By: W. Grant Thompson, MD, FRCPC

    Gallstones are present in 20% of women and 8% of men over the age of 40 in the United States. Most are unaware of their presence, and the consensus is that if they are not causing trouble, they should be left in place. Nevertheless, gallbladder removal (which surgeons awkwardly call cholecystectomy) is one of the most common surgical procedures. A discussion of symptoms, complications, and treatment. 

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  7. Fact Sheet: GERD, Hiatal Hernia, and Surgery

    523

    By: J. Patrick Waring, MD

    Answers to the questions: I have GERD and have been told that I may need surgery to repair a hiatal hernia. Can you please explain the surgery? Will my GERD be resolved? What are the potential risks related to the surgery? Reviewed 2009.

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  8. Fact Sheet: Confusing or Ambiguous Upper Gut Symptoms

    524

    By: W. Grant Thompson, MD, FRCPC

    By choosing the appropriate test, a doctor can make a precise diagnosis of a structural upper gut disorder, such as esophagitis or peptic ulcer, by recognizing the diseased area through testing. The patient's history provides the information that permits the doctor to choose the right test. In the case of the disorders of gastrointestinal function, such as dyspepsia or non-cardiac chest pain, there is no structural abnormality and no diagnostic test. Hence diagnosis of these disorders depends even more upon how the patient describes his or her symptoms. But many people use words to describe symptoms that are vague or misliading to a doctor. Examples are explained – such as indigestion, gas, nausea, chest pain, or vomiting.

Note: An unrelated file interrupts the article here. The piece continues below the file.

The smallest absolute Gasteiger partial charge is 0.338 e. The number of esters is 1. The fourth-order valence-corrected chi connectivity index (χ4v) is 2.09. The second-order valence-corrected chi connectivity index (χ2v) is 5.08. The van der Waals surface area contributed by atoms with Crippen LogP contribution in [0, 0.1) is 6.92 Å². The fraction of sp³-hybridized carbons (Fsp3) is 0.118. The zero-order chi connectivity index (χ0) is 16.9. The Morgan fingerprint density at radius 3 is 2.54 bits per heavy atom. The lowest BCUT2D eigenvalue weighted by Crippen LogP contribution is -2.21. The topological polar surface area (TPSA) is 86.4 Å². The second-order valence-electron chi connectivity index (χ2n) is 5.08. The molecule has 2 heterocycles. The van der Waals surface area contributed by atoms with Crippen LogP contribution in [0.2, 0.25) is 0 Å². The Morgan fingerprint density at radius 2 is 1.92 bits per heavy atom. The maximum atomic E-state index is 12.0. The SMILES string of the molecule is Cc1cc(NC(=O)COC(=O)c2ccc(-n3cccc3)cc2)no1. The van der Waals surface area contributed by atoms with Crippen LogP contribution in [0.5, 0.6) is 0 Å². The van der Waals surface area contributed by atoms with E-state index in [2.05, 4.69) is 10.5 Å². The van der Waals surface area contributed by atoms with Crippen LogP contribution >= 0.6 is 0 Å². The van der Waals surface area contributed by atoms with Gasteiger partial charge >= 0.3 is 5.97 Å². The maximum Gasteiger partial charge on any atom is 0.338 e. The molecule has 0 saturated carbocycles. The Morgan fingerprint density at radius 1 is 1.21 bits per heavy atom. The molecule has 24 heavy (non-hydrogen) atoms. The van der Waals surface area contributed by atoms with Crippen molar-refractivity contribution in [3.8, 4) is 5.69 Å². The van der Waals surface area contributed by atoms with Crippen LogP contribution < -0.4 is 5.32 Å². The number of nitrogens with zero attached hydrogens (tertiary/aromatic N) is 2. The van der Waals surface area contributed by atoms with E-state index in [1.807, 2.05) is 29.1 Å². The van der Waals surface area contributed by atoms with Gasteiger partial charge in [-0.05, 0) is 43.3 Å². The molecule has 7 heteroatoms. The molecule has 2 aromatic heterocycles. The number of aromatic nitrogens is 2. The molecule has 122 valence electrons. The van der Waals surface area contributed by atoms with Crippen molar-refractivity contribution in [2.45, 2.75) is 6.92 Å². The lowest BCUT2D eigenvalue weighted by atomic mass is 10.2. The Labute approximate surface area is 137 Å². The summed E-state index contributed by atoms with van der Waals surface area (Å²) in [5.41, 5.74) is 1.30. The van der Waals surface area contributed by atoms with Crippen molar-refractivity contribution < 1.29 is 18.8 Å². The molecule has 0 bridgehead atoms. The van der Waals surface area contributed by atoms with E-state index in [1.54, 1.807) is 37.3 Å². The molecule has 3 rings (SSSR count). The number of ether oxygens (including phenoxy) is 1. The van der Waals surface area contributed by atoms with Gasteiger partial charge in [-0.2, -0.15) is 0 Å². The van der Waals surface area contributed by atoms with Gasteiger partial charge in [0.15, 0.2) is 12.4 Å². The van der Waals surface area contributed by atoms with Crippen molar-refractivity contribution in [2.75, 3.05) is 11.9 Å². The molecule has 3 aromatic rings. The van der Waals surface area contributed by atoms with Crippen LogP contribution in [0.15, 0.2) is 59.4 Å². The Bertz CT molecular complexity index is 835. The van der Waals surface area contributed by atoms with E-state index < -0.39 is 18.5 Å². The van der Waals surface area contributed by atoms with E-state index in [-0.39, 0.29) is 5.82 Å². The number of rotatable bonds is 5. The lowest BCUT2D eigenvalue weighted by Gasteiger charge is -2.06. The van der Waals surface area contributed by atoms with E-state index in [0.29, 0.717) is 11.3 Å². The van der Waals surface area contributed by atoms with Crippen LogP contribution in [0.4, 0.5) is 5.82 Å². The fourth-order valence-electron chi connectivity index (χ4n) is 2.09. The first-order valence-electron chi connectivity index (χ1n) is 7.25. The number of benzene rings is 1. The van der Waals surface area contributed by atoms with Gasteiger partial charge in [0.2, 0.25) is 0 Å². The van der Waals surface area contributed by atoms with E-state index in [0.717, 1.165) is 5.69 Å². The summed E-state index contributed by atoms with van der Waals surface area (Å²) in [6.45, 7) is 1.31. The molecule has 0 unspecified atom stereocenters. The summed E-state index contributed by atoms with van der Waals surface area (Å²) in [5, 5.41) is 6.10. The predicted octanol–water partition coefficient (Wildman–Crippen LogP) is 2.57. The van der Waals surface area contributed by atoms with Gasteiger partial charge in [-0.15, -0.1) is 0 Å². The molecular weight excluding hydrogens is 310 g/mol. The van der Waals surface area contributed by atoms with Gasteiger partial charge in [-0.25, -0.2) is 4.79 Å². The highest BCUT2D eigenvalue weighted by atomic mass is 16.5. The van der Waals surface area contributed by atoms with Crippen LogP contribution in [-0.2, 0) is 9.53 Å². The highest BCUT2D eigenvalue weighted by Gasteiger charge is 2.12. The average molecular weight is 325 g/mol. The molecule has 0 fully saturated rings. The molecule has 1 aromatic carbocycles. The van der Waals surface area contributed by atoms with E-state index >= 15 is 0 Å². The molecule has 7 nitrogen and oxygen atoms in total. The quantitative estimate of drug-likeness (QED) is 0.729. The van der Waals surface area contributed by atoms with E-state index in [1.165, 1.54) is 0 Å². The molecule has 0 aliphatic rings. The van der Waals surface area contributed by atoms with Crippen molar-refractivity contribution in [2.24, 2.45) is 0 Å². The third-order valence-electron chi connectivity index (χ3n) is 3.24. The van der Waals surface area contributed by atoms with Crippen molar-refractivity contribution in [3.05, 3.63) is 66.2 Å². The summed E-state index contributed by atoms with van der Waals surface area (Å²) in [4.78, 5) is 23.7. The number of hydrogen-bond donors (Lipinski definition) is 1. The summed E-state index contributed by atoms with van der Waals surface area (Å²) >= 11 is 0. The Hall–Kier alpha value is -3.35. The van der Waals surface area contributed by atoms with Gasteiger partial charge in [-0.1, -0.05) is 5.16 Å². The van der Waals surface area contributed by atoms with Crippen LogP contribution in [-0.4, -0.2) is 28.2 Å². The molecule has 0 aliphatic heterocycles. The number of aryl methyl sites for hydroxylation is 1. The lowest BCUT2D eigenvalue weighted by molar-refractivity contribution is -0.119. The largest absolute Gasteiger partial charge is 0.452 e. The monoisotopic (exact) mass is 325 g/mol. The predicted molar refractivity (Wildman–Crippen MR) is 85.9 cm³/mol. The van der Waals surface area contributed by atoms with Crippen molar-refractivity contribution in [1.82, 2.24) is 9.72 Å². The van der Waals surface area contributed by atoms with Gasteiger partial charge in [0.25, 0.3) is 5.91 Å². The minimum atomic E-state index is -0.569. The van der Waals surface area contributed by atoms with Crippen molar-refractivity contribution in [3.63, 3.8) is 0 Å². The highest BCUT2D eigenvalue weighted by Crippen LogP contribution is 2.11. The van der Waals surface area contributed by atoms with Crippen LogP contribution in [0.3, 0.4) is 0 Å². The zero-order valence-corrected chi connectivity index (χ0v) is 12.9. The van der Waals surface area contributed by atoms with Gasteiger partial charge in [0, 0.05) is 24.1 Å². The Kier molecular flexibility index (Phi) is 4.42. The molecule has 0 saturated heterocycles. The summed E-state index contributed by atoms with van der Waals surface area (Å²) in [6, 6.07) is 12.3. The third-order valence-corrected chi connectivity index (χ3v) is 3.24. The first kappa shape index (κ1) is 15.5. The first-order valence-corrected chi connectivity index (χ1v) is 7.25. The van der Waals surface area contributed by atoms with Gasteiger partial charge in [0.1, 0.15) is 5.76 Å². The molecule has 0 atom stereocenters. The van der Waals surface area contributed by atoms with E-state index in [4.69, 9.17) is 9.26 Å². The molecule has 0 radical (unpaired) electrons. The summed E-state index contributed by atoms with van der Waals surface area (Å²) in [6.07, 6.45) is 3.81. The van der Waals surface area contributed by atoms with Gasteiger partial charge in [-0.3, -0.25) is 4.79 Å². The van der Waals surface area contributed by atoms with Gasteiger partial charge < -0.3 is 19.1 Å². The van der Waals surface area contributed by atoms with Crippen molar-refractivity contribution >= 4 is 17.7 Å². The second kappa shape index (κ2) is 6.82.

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  9. Fact Sheet: Heartburn, Hiatal Hernia, and Gastroesophageal Reflux Disease (GERD) in Adults and Children

    530

    By: Information Adapted from the National Diseases Information Clearinghouse NIH

    Gastroesophageal reflux disease, or GERD, occurs when the lower esophageal sphincter (LES) does not close properly and stomach contents leak back, or reflux, into the esophagus. The LES is a ring of muscle at the bottom of the esophagus that acts like a valve between the esophagus and stomach. The esophagus carries food from the mouth to the stomach.

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  10. Fact Sheet: Dietary and Nutritional Recommendations for Patients with Dumping Syndrome (Rapid Gastric Emptying)

    539

    By: Carol Rees Parrish, RD, MS; Henry C. Lin, MD; Henry P. Parkman, MD

    Dumping syndrome describes a collection of symptoms that occurs when food is emptied too quickly from the stomach, filling the small intestine with undigested food that is not adequately prepared to permit efficient absorption of nutrients in the small intestine. Symptoms include nausea, abdominal cramps, diarrhea, dizzy spells, weakness, and cold sweats either with or after eating. Medical management involves dietary changes, and at times, the use of medications.